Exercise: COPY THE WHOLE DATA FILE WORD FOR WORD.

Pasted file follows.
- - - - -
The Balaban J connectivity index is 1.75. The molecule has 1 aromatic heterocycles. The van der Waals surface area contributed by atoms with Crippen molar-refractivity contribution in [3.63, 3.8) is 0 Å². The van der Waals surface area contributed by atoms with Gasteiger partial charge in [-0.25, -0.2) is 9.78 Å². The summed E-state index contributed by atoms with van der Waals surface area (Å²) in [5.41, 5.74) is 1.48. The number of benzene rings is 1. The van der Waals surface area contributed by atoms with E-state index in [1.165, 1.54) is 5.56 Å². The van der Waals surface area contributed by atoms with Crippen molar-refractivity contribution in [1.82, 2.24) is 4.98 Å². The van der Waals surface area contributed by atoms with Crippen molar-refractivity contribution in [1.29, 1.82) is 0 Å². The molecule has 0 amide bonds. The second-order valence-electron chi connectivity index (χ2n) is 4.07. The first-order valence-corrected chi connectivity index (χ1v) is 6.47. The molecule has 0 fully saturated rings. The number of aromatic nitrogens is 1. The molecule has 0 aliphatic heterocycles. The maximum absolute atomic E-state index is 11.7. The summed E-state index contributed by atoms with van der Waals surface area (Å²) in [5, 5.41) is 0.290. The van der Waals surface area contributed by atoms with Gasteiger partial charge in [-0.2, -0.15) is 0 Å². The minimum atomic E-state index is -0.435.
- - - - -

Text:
The Balaban J connectivity index is 1.75. The molecule has 1 aromatic heterocycles. The van der Waals surface area contributed by atoms with Crippen molar-refractivity contribution in [3.63, 3.8) is 0 Å². The van der Waals surface area contributed by atoms with Gasteiger partial charge in [-0.25, -0.2) is 9.78 Å². The summed E-state index contributed by atoms with van der Waals surface area (Å²) in [5.41, 5.74) is 1.48. The number of benzene rings is 1. The van der Waals surface area contributed by atoms with E-state index in [1.165, 1.54) is 5.56 Å². The van der Waals surface area contributed by atoms with Crippen molar-refractivity contribution in [1.82, 2.24) is 4.98 Å². The van der Waals surface area contributed by atoms with Crippen molar-refractivity contribution in [1.29, 1.82) is 0 Å². The molecule has 0 amide bonds. The second-order valence-electron chi connectivity index (χ2n) is 4.07. The first-order valence-corrected chi connectivity index (χ1v) is 6.47. The molecule has 0 fully saturated rings. The number of aromatic nitrogens is 1. The molecule has 0 aliphatic heterocycles. The maximum absolute atomic E-state index is 11.7. The summed E-state index contributed by atoms with van der Waals surface area (Å²) in [5, 5.41) is 0.290. The van der Waals surface area contributed by atoms with Gasteiger partial charge in [-0.2, -0.15) is 0 Å². The minimum atomic E-state index is -0.435.